Exciting research that aims to marry the mind-boosting properties of algae with infant milk powder and develop new premium niches for grass-fed beef are among the slew of new research projects that are kicking off around the country's main research centres this week.
Moorepark's Prof Catherine Stanton is leading a 10-strong team of researchers to look at how the mental benefits of microscopic algae can be harvested and combined with some of our most important dairy products.
Research has already proven that lower levels of Omega 3 fatty acids are linked with a higher incidence of depression.
Fish oil is the best known source of Omega 3, but the Teagasc researcher said that there was a real requirement for a different source of these health enhancing oils.
"The reality is that people don't eat enough fish," said Prof Stanton. "Even if they did, it may not be the most sustainable source of these oils if fish stocks are depleting."
The researchers also believe that these polyunsaturated fatty acids would have a wider use if they were sourced from algae.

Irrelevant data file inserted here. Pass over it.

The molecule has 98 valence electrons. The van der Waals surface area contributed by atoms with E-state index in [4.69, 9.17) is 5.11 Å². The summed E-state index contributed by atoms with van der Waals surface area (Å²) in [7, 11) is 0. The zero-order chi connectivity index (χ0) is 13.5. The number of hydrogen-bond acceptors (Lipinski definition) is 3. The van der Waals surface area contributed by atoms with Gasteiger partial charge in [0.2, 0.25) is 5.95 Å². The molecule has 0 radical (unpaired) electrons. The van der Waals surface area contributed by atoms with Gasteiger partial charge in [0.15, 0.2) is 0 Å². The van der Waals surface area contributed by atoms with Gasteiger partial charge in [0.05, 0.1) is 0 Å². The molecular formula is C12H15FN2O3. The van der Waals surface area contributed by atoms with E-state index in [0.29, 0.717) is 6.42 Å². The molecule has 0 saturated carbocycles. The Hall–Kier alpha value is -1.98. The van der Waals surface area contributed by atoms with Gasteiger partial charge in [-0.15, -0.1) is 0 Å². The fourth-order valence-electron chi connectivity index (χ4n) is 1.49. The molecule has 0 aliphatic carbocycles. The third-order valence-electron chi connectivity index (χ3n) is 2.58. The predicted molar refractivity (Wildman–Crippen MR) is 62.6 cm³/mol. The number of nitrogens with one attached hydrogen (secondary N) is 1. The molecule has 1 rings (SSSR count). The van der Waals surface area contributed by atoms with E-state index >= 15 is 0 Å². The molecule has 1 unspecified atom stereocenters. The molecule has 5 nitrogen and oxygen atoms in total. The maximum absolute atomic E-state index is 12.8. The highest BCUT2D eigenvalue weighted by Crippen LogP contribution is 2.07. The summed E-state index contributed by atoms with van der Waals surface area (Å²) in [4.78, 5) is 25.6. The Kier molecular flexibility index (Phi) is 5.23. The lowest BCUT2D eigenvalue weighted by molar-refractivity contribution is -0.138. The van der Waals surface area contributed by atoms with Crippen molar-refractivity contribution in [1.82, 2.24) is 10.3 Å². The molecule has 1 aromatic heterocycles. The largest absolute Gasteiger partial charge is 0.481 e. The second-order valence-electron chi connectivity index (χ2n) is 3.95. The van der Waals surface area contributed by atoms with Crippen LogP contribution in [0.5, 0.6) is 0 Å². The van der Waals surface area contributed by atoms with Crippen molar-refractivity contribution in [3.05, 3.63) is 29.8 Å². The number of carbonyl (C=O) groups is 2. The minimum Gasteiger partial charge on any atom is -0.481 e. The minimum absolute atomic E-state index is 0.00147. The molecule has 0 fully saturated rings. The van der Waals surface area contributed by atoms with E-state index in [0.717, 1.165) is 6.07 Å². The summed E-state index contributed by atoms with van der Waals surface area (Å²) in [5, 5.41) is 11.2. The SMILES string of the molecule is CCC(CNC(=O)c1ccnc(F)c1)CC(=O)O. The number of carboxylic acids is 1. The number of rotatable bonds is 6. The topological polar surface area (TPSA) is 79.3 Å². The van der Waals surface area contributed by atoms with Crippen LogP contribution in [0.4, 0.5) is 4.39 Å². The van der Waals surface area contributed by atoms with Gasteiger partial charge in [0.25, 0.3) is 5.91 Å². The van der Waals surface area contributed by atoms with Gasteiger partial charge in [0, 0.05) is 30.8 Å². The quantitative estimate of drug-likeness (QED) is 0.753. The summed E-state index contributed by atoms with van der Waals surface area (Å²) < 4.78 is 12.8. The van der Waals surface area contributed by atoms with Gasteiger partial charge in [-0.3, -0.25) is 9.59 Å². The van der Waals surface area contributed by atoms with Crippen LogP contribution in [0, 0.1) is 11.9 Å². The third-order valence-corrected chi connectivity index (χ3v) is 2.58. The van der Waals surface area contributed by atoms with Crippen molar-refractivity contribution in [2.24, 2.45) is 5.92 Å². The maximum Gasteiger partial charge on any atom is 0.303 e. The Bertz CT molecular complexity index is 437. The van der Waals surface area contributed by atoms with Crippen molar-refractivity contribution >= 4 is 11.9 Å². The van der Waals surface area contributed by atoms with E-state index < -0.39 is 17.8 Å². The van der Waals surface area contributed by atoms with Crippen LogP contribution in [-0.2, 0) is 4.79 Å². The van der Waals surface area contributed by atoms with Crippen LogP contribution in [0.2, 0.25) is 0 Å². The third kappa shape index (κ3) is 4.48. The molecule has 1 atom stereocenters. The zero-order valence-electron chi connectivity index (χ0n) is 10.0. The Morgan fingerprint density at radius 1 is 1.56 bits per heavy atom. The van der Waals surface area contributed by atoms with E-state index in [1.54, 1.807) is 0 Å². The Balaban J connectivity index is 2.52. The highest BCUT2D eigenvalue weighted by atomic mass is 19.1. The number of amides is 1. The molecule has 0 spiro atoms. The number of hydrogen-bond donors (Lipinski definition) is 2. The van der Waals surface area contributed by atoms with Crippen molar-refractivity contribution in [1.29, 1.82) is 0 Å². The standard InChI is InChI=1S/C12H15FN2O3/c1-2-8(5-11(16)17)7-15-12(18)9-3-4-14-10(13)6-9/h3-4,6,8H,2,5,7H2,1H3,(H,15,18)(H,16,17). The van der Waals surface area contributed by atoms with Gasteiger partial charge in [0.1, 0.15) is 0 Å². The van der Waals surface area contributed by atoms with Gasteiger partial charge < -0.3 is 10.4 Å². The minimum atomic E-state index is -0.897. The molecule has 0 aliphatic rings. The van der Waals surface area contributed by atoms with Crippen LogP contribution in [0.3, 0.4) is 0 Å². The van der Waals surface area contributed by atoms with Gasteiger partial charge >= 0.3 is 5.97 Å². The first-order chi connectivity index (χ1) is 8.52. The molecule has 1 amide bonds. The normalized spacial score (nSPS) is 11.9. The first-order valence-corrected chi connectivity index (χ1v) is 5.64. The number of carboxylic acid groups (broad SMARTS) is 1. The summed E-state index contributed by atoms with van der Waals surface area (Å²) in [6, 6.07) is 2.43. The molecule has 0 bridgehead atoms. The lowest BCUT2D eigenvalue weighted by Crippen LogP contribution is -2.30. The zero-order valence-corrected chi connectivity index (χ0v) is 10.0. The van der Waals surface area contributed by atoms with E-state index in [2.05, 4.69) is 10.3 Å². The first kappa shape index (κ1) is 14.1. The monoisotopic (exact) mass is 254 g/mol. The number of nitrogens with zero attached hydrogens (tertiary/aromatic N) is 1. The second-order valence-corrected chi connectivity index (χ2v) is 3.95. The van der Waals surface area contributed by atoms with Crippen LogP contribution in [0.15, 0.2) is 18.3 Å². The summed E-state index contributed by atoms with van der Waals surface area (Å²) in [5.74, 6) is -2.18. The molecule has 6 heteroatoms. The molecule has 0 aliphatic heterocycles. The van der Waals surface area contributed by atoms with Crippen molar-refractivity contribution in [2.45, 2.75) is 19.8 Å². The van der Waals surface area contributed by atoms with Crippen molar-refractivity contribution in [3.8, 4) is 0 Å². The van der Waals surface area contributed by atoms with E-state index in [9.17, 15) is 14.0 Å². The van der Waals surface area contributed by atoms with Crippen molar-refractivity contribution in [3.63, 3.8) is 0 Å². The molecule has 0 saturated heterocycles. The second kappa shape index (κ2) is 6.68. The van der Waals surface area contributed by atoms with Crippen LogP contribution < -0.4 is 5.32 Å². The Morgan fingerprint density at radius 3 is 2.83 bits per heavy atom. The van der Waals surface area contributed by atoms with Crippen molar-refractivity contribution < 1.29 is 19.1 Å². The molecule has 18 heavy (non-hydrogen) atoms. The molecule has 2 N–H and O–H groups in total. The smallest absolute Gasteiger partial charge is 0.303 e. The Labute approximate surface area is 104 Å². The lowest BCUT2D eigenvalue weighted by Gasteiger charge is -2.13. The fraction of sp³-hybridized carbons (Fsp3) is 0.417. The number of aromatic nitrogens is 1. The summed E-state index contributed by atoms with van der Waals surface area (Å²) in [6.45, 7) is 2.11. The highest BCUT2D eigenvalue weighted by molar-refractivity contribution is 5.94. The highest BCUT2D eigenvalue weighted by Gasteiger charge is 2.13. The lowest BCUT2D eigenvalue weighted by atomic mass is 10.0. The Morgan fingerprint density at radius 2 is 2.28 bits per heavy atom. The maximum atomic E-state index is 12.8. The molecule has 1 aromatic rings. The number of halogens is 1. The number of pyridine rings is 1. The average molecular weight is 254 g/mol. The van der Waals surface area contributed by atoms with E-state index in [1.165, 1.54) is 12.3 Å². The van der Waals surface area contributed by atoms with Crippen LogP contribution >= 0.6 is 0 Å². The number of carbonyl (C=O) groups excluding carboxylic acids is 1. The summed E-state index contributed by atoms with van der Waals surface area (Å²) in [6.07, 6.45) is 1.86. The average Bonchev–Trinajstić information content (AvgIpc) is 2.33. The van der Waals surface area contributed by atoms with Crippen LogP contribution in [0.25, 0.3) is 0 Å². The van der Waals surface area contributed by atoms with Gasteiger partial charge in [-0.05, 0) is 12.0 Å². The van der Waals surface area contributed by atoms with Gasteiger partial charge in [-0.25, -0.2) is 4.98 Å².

"There could be huge demand for this type of ingredient in things like infant formula.
"But if there was a risk that it might contain traces of heavy metals that could, in theory, come from fish oils then it would be off the menu," said Prof Stanton.
Instead, she envisages large land-based water tanks where the microscopic algae could be propagated in a controlled environment where all contamination risks could be eliminated.
The microscopic algae, which are largely invisible to the naked eye, are preferred over macro-algae such as seaweed because they contain higher levels of the target fats.
However, Prof Stanton's counterparts are looking at alternative uses for macro-algae, along with other waste products from the fish processing sector.
Dr Dick FitzGerald of UL believes that seaweed, salmon skins and the huge amounts of blue whiting and boarfish that are going to be landed when the EU's fish discards rules change next year offer huge potential as cheap sources of proteins that could help in the battle against diabetes and obesity.
"There are estimates that up to 100,000t of additional fish will be landed here from 2014," said Dr FitzGerald.
His three-year programme looks into the possibility of using these protein fragments, or peptides, as bio-markers to help diabetes sufferers manage their blood sugar levels better. In addition, Dr FitzGerald is investigating the ability of these peptides to act as satiety enhancements, a feature that could play a big part in the battle against obesity.